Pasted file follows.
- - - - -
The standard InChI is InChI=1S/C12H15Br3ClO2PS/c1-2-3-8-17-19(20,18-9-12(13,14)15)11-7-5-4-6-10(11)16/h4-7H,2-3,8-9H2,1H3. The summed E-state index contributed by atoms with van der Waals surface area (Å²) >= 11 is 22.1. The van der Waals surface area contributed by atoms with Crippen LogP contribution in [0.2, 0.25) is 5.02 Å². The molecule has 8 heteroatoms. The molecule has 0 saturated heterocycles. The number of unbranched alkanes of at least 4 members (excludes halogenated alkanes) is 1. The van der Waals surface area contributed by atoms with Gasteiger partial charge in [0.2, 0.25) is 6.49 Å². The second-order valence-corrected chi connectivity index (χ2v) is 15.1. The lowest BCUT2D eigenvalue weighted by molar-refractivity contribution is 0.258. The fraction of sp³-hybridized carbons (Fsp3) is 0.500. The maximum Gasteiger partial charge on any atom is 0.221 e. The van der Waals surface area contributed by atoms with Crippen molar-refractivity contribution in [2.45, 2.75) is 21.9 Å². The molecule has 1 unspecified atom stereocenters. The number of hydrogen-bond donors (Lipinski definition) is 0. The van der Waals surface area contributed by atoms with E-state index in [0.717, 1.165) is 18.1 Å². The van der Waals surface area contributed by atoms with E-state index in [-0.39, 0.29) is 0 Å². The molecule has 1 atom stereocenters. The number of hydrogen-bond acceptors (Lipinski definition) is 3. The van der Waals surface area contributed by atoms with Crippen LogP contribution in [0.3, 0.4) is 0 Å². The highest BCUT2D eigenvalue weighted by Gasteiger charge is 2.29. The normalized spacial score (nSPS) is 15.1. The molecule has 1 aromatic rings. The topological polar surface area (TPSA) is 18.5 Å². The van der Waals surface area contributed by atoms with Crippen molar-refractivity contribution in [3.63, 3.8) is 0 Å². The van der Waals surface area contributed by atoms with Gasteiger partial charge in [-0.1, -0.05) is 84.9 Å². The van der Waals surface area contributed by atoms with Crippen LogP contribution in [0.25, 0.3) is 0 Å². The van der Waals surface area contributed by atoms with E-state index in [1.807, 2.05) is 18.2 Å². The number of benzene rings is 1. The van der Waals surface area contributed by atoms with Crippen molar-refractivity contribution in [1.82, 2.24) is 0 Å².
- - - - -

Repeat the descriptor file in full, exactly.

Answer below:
The standard InChI is InChI=1S/C12H15Br3ClO2PS/c1-2-3-8-17-19(20,18-9-12(13,14)15)11-7-5-4-6-10(11)16/h4-7H,2-3,8-9H2,1H3. The summed E-state index contributed by atoms with van der Waals surface area (Å²) >= 11 is 22.1. The van der Waals surface area contributed by atoms with Crippen LogP contribution in [0.2, 0.25) is 5.02 Å². The molecule has 8 heteroatoms. The molecule has 0 saturated heterocycles. The number of unbranched alkanes of at least 4 members (excludes halogenated alkanes) is 1. The van der Waals surface area contributed by atoms with Gasteiger partial charge in [0.2, 0.25) is 6.49 Å². The second-order valence-corrected chi connectivity index (χ2v) is 15.1. The lowest BCUT2D eigenvalue weighted by molar-refractivity contribution is 0.258. The fraction of sp³-hybridized carbons (Fsp3) is 0.500. The maximum Gasteiger partial charge on any atom is 0.221 e. The van der Waals surface area contributed by atoms with Crippen molar-refractivity contribution in [2.45, 2.75) is 21.9 Å². The molecule has 1 unspecified atom stereocenters. The number of hydrogen-bond donors (Lipinski definition) is 0. The van der Waals surface area contributed by atoms with E-state index in [0.717, 1.165) is 18.1 Å². The van der Waals surface area contributed by atoms with E-state index in [-0.39, 0.29) is 0 Å². The molecule has 1 atom stereocenters. The number of hydrogen-bond acceptors (Lipinski definition) is 3. The van der Waals surface area contributed by atoms with Crippen LogP contribution in [0.3, 0.4) is 0 Å². The highest BCUT2D eigenvalue weighted by Gasteiger charge is 2.29. The normalized spacial score (nSPS) is 15.1. The molecule has 1 aromatic rings. The topological polar surface area (TPSA) is 18.5 Å². The van der Waals surface area contributed by atoms with Crippen molar-refractivity contribution in [3.63, 3.8) is 0 Å². The van der Waals surface area contributed by atoms with Gasteiger partial charge in [-0.1, -0.05) is 84.9 Å². The van der Waals surface area contributed by atoms with Crippen LogP contribution in [0.25, 0.3) is 0 Å². The van der Waals surface area contributed by atoms with E-state index in [1.807, 2.05) is 18.2 Å². The number of benzene rings is 1. The van der Waals surface area contributed by atoms with Crippen molar-refractivity contribution in [1.82, 2.24) is 0 Å².